Creating New Blocks

In Linera, the responsibility of proposing blocks is separate from the task of validating blocks.

While all chains are validated in the same way, the Linera protocol defines several types of chains, depending on how new blocks are produced.

  • The simplest and lowest-latency type of chain is called single-owner chain.

  • Other types of Linera chains not currently supported in the SDK include permissioned chains and public chains (see the whitepaper for more context).

For most types of chains (all but public chains), Linera validators do not need to exchange messages with each other.

Instead, the wallets (aka linera clients) of chain owners make the system progress by proposing blocks and actively providing any additional required data to the validators. For instance, client commands such as transfer, publish-bytecode, or open-chain perform multiple steps to append a block containing the token transfer, application publishing, or chain creation operation:

  • The Linera client creates a new block containing the desired operation and new incoming messages, if there are any. It also contains the most recent block's hash to designate its parent. The client sends the new block to all validators.

  • The validators validate the block, i.e. check that the block satisfies the conditions listed above, and send a cryptographic signature to the client, indicating that they vote to append the new block. But only if they have not voted for a different block on the same height earlier!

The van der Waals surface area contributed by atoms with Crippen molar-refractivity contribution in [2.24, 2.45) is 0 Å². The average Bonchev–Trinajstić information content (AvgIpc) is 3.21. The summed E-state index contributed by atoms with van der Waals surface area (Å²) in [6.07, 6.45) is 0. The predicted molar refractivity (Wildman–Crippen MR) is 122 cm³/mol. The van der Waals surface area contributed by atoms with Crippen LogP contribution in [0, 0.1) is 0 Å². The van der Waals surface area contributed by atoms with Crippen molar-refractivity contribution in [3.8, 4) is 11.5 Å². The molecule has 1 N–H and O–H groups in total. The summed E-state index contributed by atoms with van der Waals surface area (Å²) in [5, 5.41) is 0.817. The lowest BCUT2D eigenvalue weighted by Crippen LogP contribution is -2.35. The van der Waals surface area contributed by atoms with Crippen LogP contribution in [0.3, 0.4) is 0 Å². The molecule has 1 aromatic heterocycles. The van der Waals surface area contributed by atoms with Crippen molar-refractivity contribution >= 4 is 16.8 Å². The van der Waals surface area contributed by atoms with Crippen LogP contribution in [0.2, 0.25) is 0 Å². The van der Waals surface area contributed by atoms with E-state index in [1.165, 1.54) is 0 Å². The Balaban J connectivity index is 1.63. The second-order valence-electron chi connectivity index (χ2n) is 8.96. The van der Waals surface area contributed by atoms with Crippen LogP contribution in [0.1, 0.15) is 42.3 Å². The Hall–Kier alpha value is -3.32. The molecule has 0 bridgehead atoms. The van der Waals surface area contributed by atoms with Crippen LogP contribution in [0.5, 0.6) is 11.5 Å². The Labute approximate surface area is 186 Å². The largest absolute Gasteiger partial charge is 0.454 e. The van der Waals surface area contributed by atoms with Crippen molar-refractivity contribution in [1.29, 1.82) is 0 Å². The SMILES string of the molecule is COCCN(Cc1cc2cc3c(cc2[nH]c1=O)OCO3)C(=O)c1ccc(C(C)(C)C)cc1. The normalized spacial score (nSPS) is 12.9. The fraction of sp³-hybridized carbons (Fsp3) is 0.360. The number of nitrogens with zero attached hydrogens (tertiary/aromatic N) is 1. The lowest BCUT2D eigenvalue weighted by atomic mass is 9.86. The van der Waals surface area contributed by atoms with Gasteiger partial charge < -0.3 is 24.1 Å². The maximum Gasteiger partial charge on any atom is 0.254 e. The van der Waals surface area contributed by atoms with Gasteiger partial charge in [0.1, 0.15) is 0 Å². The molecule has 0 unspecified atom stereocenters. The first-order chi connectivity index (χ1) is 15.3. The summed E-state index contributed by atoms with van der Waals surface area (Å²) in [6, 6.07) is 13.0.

• The client ideally receives a vote from every validator, but only a quorum of votes (say, two thirds) are required: These constitute a "certificate", proving that the block was confirmed. The client sends the certificate to every validator.

  • The validators "execute" the block: They update their own view of the most recent state of the chain by applying all messages and operations, and if it generated any cross-chain messages, they send these to the appropriate workers.

To guarantee that each incoming message in a block was actually sent by another chain, a validator will, in the second step, only vote for a block if it has already executed the block that sent it. However, when receiving a valid certificate for a block that receives a message it has not seen yet, it will accept and execute the block anyway. The certificate is proof that most other validators have seen the message, so it must be correct.

In the case of single-owner chains, clients must be carefully implemented so that they never propose multiple blocks at the same height. Otherwise, the chain may be stuck: once each of the two conflicting blocks has been signed by enough validators, it becomes impossible to collect a quorum of votes for either block.

In the future, we anticipate that most users will use permissioned chains even if they are the only owners of their chains. Permissioned chains have two confirmation steps instead of one, but it is not possible to accidentally make a chain unextendable. They also allow users to delegate certain admistrative tasks to third-parties, notably to help with epoch changes (i.e. when the validators change if reconfigured).